What sort of rock can wield such inexplicable power over the average tourist? What kind of boulder can boast such superstardom? Think back to your fifth-grade American history class. This stone of contention is none other than Plymouth Rock, where the Pilgrims are said to have landed on the continent on November 21, 1620.

“I knew that,” you say, like a couch-bound Jeopardy junkie with the right answer after the buzzer. Well, what most visitors say upon viewing Plymouth Rock for the first time is more along the lines of: “You dragged me away from Faneuil Hall for this?”

The historic rock is perched on a beach in Plymouth, a coastal town in Massachusetts about forty miles southeast of Boston (home to Faneuil Hall and other historic shopping centers). In Plymouth in the summer, at the height of tourist season, you can expect to endure long lines, wailing children, hot sticky weather, and building anticipation for a glimpse of the large, rounded rock with the number “1620” etched into its torso. Some tourists actually take home videos of the event. Pity their poor relatives who had to remain back in Ohio.

What the fuss is all about. Take a look, then move on. Quickly.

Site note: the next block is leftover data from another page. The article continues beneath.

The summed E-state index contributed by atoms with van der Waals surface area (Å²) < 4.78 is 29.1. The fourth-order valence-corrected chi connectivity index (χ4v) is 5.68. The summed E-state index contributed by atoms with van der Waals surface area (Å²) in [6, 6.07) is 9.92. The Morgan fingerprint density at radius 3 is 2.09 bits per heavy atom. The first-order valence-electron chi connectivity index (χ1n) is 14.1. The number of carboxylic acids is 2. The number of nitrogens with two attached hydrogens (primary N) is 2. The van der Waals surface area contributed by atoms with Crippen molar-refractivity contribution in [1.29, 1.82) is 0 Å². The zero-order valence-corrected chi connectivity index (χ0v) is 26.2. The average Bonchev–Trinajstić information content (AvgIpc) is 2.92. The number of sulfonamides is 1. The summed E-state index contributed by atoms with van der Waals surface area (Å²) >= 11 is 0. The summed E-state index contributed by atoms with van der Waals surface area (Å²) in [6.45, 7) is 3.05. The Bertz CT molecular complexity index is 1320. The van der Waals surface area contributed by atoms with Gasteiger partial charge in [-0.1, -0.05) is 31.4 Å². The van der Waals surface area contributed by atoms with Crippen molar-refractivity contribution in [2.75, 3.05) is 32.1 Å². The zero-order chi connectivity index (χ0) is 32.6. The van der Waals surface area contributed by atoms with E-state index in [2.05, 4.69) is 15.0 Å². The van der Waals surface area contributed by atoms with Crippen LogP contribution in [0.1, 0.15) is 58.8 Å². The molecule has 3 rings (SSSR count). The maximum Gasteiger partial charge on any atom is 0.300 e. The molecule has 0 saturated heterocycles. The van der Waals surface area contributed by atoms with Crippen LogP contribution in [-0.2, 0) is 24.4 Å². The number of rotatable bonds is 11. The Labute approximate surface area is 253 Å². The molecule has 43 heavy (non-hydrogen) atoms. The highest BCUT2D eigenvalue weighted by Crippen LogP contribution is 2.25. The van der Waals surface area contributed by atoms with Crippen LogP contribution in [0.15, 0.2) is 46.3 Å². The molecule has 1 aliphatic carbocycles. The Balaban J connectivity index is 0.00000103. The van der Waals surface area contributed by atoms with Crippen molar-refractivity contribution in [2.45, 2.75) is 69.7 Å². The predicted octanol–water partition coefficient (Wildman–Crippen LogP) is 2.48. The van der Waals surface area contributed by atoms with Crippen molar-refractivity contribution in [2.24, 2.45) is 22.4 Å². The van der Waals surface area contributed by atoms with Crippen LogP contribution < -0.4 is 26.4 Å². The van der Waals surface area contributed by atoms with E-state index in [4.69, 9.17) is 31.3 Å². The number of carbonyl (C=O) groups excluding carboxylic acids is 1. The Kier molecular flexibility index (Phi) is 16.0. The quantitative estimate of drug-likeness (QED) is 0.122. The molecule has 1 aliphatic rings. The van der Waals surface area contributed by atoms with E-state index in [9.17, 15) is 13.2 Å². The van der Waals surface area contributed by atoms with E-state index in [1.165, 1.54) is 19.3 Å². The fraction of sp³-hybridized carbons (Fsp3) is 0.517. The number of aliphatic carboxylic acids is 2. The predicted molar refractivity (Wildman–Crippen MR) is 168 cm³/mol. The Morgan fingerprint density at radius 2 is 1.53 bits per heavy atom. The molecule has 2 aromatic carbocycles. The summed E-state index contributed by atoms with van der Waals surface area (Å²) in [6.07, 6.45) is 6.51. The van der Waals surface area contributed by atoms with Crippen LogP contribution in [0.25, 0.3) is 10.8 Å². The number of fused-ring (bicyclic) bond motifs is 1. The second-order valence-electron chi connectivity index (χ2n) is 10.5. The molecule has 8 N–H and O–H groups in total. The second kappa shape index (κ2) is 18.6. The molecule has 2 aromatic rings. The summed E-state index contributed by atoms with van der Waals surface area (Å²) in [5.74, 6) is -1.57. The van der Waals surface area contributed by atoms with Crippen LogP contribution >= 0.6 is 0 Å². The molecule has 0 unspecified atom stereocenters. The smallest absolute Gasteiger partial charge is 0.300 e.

Protected by a concrete canopy donated in 1921 by the National Society of Colonial Dames, the rock sits in a shaded cage looking somewhat like a sleeping walrus. It doesn’t move. It doesn’t talk. It doesn’t, in fact, teach history at all.

As if this weren’t enough to qualify it for the official Don’t Even Go There Hall of Lame, the rock’s very legitimacy has been called into question. The official story cites Plymouth Rock as the very spot where the Mayflower’s passengers, America’s first pilgrims, set foot in the New World after dry-heaving their way across the Atlantic in their quest for religious freedom.

Hogwash, according to some.

The first published references to Plymouth Rock weren’t discovered until over 100 years after the alleged event. Two sources written by the Pilgrims themselves never mention the rock at all. Think about it. Wouldn’t you have aimed for the sandy part of the shore if you were steering that boat? Why would anyone land on a rock?

Time—and a well-organized public relations campaign by city fathers—have put Plymouth on the map. They’ve made the boulder the world’s first and most authentic rock star, a world-renowned symbol for the courage and faith of those who founded New England’s first colony. Funny how history rewrites itself.

Judge for yourself, but by all means, save yourself the trouble of a trip to Plymouth. That’s our job. If you want to rediscover history, look to a different era or for a different location. It’s not like there’ll ever be a shortage of history. Just like there’ll never be a shortage of travel stories gone bad. Lucky us . . .